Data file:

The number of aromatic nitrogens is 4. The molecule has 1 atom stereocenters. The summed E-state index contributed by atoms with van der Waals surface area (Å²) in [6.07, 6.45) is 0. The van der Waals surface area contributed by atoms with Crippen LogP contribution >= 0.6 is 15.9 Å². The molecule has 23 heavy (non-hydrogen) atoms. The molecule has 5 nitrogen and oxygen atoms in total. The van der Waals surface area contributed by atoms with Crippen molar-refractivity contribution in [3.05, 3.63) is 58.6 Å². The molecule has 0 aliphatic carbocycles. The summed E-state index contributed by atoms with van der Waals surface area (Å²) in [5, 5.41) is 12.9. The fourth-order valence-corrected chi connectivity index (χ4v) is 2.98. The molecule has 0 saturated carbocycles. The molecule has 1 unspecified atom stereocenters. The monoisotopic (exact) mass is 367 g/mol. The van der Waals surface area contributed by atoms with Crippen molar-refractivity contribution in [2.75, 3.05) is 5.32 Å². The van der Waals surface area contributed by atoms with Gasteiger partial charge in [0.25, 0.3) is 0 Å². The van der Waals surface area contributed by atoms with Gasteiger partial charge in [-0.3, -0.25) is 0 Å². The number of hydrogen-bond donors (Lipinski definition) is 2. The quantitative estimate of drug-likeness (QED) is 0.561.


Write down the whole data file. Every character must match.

The number of aromatic nitrogens is 4. The molecule has 1 atom stereocenters. The summed E-state index contributed by atoms with van der Waals surface area (Å²) in [6.07, 6.45) is 0. The van der Waals surface area contributed by atoms with Crippen LogP contribution >= 0.6 is 15.9 Å². The molecule has 23 heavy (non-hydrogen) atoms. The molecule has 5 nitrogen and oxygen atoms in total. The van der Waals surface area contributed by atoms with Crippen molar-refractivity contribution in [3.05, 3.63) is 58.6 Å². The molecule has 0 aliphatic carbocycles. The summed E-state index contributed by atoms with van der Waals surface area (Å²) in [5, 5.41) is 12.9. The fourth-order valence-corrected chi connectivity index (χ4v) is 2.98. The molecule has 0 saturated carbocycles. The molecule has 1 unspecified atom stereocenters. The monoisotopic (exact) mass is 367 g/mol. The van der Waals surface area contributed by atoms with Crippen molar-refractivity contribution in [2.75, 3.05) is 5.32 Å². The van der Waals surface area contributed by atoms with Gasteiger partial charge in [0.25, 0.3) is 0 Å². The van der Waals surface area contributed by atoms with Gasteiger partial charge in [-0.3, -0.25) is 0 Å². The number of hydrogen-bond donors (Lipinski definition) is 2. The quantitative estimate of drug-likeness (QED) is 0.561.